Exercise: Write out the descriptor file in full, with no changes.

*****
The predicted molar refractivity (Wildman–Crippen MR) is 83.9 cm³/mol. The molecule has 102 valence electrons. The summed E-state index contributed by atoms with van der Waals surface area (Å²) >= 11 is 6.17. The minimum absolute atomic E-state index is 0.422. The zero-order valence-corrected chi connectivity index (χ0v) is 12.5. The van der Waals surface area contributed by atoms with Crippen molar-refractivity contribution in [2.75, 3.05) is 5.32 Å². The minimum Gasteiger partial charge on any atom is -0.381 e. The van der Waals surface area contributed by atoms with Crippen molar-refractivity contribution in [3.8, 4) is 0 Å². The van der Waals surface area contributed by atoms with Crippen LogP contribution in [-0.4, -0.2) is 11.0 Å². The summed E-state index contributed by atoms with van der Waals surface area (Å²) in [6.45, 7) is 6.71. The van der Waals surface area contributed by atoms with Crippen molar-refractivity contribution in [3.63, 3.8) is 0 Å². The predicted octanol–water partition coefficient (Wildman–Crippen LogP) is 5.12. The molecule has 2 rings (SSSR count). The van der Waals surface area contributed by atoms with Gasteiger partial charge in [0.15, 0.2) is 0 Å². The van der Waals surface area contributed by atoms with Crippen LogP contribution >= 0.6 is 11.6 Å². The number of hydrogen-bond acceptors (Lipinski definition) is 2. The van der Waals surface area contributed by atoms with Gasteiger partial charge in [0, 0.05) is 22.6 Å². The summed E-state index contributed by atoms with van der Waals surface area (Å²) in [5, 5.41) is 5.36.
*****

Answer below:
The predicted molar refractivity (Wildman–Crippen MR) is 83.9 cm³/mol. The molecule has 102 valence electrons. The summed E-state index contributed by atoms with van der Waals surface area (Å²) >= 11 is 6.17. The minimum absolute atomic E-state index is 0.422. The zero-order valence-corrected chi connectivity index (χ0v) is 12.5. The van der Waals surface area contributed by atoms with Crippen molar-refractivity contribution in [2.75, 3.05) is 5.32 Å². The minimum Gasteiger partial charge on any atom is -0.381 e. The van der Waals surface area contributed by atoms with Crippen molar-refractivity contribution in [3.8, 4) is 0 Å². The van der Waals surface area contributed by atoms with Crippen LogP contribution in [-0.4, -0.2) is 11.0 Å². The summed E-state index contributed by atoms with van der Waals surface area (Å²) in [6.45, 7) is 6.71. The van der Waals surface area contributed by atoms with Crippen molar-refractivity contribution in [3.63, 3.8) is 0 Å². The predicted octanol–water partition coefficient (Wildman–Crippen LogP) is 5.12. The molecule has 2 rings (SSSR count). The van der Waals surface area contributed by atoms with Gasteiger partial charge in [0.15, 0.2) is 0 Å². The van der Waals surface area contributed by atoms with Crippen LogP contribution >= 0.6 is 11.6 Å². The number of hydrogen-bond acceptors (Lipinski definition) is 2. The van der Waals surface area contributed by atoms with Gasteiger partial charge in [0, 0.05) is 22.6 Å². The summed E-state index contributed by atoms with van der Waals surface area (Å²) in [5, 5.41) is 5.36.